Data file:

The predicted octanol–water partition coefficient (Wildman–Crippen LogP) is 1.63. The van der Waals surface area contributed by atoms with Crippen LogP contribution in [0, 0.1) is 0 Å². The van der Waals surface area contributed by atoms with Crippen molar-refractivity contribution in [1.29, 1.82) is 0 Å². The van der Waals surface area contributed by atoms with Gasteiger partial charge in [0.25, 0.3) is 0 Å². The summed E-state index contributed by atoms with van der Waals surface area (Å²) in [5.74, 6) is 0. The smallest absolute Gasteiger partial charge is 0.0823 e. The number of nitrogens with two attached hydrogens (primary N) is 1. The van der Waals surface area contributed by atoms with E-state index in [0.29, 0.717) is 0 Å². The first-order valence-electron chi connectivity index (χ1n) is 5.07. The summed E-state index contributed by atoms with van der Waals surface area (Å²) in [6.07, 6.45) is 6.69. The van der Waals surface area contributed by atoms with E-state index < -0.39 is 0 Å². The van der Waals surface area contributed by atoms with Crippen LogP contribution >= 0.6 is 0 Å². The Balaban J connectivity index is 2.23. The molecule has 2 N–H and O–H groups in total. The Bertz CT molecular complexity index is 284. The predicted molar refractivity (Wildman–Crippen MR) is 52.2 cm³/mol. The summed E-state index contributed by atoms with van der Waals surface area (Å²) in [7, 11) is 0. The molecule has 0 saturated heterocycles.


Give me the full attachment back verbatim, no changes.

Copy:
The predicted octanol–water partition coefficient (Wildman–Crippen LogP) is 1.63. The van der Waals surface area contributed by atoms with Crippen LogP contribution in [0, 0.1) is 0 Å². The van der Waals surface area contributed by atoms with Crippen molar-refractivity contribution in [1.29, 1.82) is 0 Å². The van der Waals surface area contributed by atoms with Gasteiger partial charge in [0.25, 0.3) is 0 Å². The summed E-state index contributed by atoms with van der Waals surface area (Å²) in [5.74, 6) is 0. The smallest absolute Gasteiger partial charge is 0.0823 e. The number of nitrogens with two attached hydrogens (primary N) is 1. The van der Waals surface area contributed by atoms with E-state index in [0.29, 0.717) is 0 Å². The first-order valence-electron chi connectivity index (χ1n) is 5.07. The summed E-state index contributed by atoms with van der Waals surface area (Å²) in [6.07, 6.45) is 6.69. The van der Waals surface area contributed by atoms with E-state index < -0.39 is 0 Å². The van der Waals surface area contributed by atoms with Crippen LogP contribution >= 0.6 is 0 Å². The Balaban J connectivity index is 2.23. The molecule has 2 N–H and O–H groups in total. The Bertz CT molecular complexity index is 284. The predicted molar refractivity (Wildman–Crippen MR) is 52.2 cm³/mol. The summed E-state index contributed by atoms with van der Waals surface area (Å²) in [7, 11) is 0. The molecule has 0 saturated heterocycles.